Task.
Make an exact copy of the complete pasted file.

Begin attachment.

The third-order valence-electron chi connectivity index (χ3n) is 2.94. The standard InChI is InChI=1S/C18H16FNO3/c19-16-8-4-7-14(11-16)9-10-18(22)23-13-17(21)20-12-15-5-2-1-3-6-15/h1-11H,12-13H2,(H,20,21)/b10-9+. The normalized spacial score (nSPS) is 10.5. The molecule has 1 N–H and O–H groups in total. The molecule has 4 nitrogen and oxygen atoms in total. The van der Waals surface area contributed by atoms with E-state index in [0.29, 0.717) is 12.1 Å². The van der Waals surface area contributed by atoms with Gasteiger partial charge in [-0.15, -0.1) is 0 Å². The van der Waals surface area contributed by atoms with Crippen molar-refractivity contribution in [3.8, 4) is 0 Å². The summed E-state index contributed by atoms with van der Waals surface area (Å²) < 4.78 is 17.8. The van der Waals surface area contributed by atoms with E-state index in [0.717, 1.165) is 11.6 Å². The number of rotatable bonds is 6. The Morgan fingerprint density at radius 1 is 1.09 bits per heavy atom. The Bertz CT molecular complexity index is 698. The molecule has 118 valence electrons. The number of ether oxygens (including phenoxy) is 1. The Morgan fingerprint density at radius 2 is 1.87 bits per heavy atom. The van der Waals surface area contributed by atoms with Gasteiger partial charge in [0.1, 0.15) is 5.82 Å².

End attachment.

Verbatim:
The third-order valence-electron chi connectivity index (χ3n) is 2.94. The standard InChI is InChI=1S/C18H16FNO3/c19-16-8-4-7-14(11-16)9-10-18(22)23-13-17(21)20-12-15-5-2-1-3-6-15/h1-11H,12-13H2,(H,20,21)/b10-9+. The normalized spacial score (nSPS) is 10.5. The molecule has 1 N–H and O–H groups in total. The molecule has 4 nitrogen and oxygen atoms in total. The van der Waals surface area contributed by atoms with E-state index in [0.29, 0.717) is 12.1 Å². The van der Waals surface area contributed by atoms with Gasteiger partial charge in [-0.15, -0.1) is 0 Å². The van der Waals surface area contributed by atoms with Crippen molar-refractivity contribution in [3.8, 4) is 0 Å². The summed E-state index contributed by atoms with van der Waals surface area (Å²) < 4.78 is 17.8. The van der Waals surface area contributed by atoms with E-state index in [0.717, 1.165) is 11.6 Å². The number of rotatable bonds is 6. The Morgan fingerprint density at radius 1 is 1.09 bits per heavy atom. The Bertz CT molecular complexity index is 698. The molecule has 118 valence electrons. The number of ether oxygens (including phenoxy) is 1. The Morgan fingerprint density at radius 2 is 1.87 bits per heavy atom. The van der Waals surface area contributed by atoms with Gasteiger partial charge in [0.1, 0.15) is 5.82 Å².